October 5, 2016

Homemade Pumpkin Spice Soap

Nobody loves my soap more than Jennifer (our daughter) . . . and since she's coming to spend a few days with us next week to celebrate her 28th birthday and our 30th wedding anniversary, I figured it was the perfect time to make her some fall pumpkin soap.

When I say cold-process soap making is easy, I mean it is REALLY EASY ~ and that's coming from a woman who does not enjoy cooking on any level (but I sure do love to eat!).

The first thing I do when I get the urge to whip up a batch of soap is to set out everything I need.  I keep all my soap making supplies together so it takes me just a few minutes.  Then I decide what kind of fats (oils and or butters) I have on hand.  Normally I have infused oils left over from a previous balm or salve recipe, but not this time (although I do have a half dozen mason jars infusing on the patio right now).   For this batch though I'm using 10 ounces each of coconut oil, palm kernel oil, and canola oil.  I skipped olive oil, which I almost always use, because I'm hoping to get a different color with this recipe (olive oil gives you a greenish tint and I want orange - hint the carrot juice).

So once I've picked my fats, I plug them into my lye calculator to determine the amount of liquid and lye I will need.  This is my go-to calculator that I love:  Lye Calculator from thesage.com

Now that I have my calculations ~ aka how much liquid and lye I need ~ I start to measure out my ingredients.  Starting with my fats . . .

. . . liquids (in this case 50% distilled water and 50% organic carrot juice) and lye ~

. . . and lastly my scent.  Sometimes I use pure essential oils and other times, like today, I'll use a phthalate free fragrance oil from Brambleberry (pumpkin spice).  The fragrance oils provide a stronger, longer lasting scent than the essential oils - but of course they are not organic or pure.

If I'm going to blend anything into the soap or use a topper, I'll get that ready also.  Today I am using ground organic juniper berries to top the soap.  These smell so fresh and, I don't know, earthy.  I love them!  Oh - and I included that magazine in the photo because it is a great DIY, ad-free magazine with fantastic photos and great ideas.  One of my favorites.

Okay, now that I have everything measured out, I set it aside and put back all my ingredients (that's my OCD coming into play).  Then I mix the lye and liquid and wait . . . and wait . . . and wait.  Once the temperature falls to about 130 degrees (about 10-15 minutes), I'll start to melt my fats.  I don't use the microwave for balms and salves, but I do for making soap.  I have an obnoxiously powerful microwave and it only takes two one minute bursts to melt my fats to 120-125 degrees (you want your lye mixture and fats to be within 10 degrees of one another).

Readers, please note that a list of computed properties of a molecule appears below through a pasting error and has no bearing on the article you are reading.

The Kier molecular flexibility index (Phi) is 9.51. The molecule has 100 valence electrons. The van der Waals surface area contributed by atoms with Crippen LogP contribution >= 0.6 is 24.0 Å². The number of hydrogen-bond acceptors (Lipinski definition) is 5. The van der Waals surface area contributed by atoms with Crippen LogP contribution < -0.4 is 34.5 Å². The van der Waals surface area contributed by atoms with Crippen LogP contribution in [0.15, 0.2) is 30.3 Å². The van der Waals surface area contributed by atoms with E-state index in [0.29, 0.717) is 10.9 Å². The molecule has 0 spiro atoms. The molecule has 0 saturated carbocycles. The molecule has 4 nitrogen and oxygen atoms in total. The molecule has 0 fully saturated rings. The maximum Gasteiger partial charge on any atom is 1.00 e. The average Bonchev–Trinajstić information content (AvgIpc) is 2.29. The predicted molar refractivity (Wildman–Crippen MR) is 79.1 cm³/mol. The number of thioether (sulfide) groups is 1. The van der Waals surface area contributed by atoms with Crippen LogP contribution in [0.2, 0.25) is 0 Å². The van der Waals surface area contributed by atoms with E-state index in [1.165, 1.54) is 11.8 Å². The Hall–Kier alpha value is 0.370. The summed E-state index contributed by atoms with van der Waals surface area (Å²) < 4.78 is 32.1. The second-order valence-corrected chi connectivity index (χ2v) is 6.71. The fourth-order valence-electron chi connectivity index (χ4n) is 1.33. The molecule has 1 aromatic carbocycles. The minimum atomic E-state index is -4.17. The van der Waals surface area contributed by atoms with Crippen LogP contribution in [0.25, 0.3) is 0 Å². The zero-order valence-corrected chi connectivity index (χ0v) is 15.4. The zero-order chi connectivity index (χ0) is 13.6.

So once my lye mixture and fats are both between 120 and 130 degrees, I combine them (slowly).

I then mix off and on for about 15 minutes with a stick blender until my soap forms a pudding like mixture (looks good enough to eat, doesn't it?).  This is called "trace" and it's when I add my fragrance.  I blend well and then . . .

. . . pour into my molds.  I know from experience that 30 ounces of fat will fill my loaf mold and two "specialty molds".  Once I'm done pouring and topping, I cover with parchment paper and wrap in a towel.

Within 24 hours the soap will have cured enough to come out of the molds and will be ready for slicing ~ this is my favorite part by far!

The bars are then set on a wire rack and placed in a cool, dry spot to finish curing for another 4-6 weeks.  Jen will take hers home next week to finish curing.  :-)

So, so easy . . . and not to toot my own horn, but that is some pretty pumpkin spice soap ~ and it smells A-MAZING!

Since I have been making soap, and I've made a LOT of soap, I've done plenty of experimenting.  I've used all kinds of oils and butters - beeswax even.  I've had batches that reached trace super fast (not good) and batches that took nearly 30 minutes (very tiring) . . . but never have I had a batch turn out bad.  I did throw one batch out recently though.  Had nothing to do with the quality of the soap.  It was great  . . . but the scent.  What was I thinking?  I buy Nag Champa incense from Chamberlin's Natural Foods all the time - absolutely love the way they smell.  So when I saw this scent available at Brambleberry I thought it was a no-brainer.  What it was was no bueno.  Every time Philip used it, it made my stomach hurt or gave me a headache - can't really remember which now.  I just remember I couldn't stand the smell and trashed the remaining bars.  But that was my only bad experience in soap making, and really it wasn't all that bad.  Philip loved the way it smelled ~ or so he said as I was tossing it in the garbage.  I say this only to encourage those of you who want to try soap making but might be hesitant.  The hardest part is waiting for the lye to cool . . . and then waiting for the bars to cure.  I promise!

October 4, 2016

Homegrown cherries (and grapes?) ~

I am convinced Mother Nature has a really twisted sense of humor.  When I try to grow something for our family to eat, it becomes such a battle with the bugs and diseases that it's nearly impossible to do so organically (impossible and not fun).  But the minute I "let go" and simply grow for wildlife:

BOOM ~ an explosion of endless goodies!

I stopped trying to keep the bugs off these cherries in early spring and this Barbados cherry tree has been producing like crazy ever since.  The birds are attracted to the cherries and the bugs.  Lucky me.

I think I'm on to Mother Nature's plan. Everything I plant grows better when grown for wildlife . . . so I planted two fry muscadine grape vines specifically for the birds.


There . . .  maybe now they have a fighting chance.  :-)